# Destabilizing actions of steady magnetic fields on electrically conduction flows

## Destabilizing actions of steady magnetic fields on electrically conduction flows

Gerbeth, G.; Eckert, S.

The application of an external magnetic field to the flow of any electrically conducting fluid can drastically change the flow characteristics, particularly for highly conducting fluids like liquid metals or semiconductor melts. If the magnetic field is steady there is the general expection that the magnetic field influence is a damping one: suppression of instabilities, turbulence damping up to relaminarization, suppression of vortex shedding, etc. Indeed, several metallurgical applications of magnetic fields are based on the assumption that this action always consists of a strong damping. The primary action of a steady magnetic field is an anisotropic redistribution of vorticity. If this results in flow damping depends strongly on the question how the induced electric currents can close in the liquid volume. In the present lecture we give some examples from our research projects in the field where a destabi-lizing action of a steady magnetic field was found, even resulting in a serious increase of turbulence intensity for increasing magnetic field. First example is a simple liquid metal duct flow. Experimental results will be presented showing that by a suitable promotion of vorticity parallel to the magnetic field lines the turbulence intensity (and correspondingly the heat & mass transfer) is increased by factors 4 to 10 compared to both the non-magnetic case and the case without turbulence promoters. The turbulence intensity can even increase with growing distance from the turbulence promoter. A physical interpretation will be given. Second example is the standard hydrodynamic problem of a flow around a circular cylinder. 2-D and 3-D numerical simulations will be presented showing clearly the suppression of the Karman vortex street due to the magnetic field influence, but also the destabilizing magnetic field action: 3-D instability is found for Re=180, a Reynolds-number where the pure hydrodynamic flow is known to be 3-D stable. Due to the magnetic field action the Squire Theorem is no more valid and, indeed, 3-D instability is found at parameters where the flow is 2-D stable. Physical interpretation and comparison with experimental results will be given. Further examples for a destabilizing magnetic field action will be briefly mentioned: flows driven by thermoelectricity, steady magnetic field influence on an inductively stirred melt. These experimental results will mainly be shown by video sequences.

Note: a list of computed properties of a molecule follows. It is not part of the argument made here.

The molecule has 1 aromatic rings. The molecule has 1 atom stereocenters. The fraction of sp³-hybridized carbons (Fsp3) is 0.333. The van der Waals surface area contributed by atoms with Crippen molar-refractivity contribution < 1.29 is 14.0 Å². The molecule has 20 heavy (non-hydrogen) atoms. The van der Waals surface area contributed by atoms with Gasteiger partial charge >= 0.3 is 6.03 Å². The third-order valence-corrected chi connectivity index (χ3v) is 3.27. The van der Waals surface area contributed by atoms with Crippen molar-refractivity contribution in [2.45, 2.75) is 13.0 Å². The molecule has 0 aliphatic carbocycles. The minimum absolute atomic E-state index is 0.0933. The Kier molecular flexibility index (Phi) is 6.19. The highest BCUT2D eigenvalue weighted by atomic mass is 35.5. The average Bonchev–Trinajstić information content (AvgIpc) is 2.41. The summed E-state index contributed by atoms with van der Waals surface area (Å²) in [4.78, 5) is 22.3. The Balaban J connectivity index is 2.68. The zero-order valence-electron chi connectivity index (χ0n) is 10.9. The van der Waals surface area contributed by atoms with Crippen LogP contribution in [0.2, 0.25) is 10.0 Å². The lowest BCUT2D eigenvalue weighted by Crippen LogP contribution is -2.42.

• Lecture (Conference)
3rd European Fluid Mechanics Conference EUROMECH, Göttingen, Sept. 15 - 18, 1997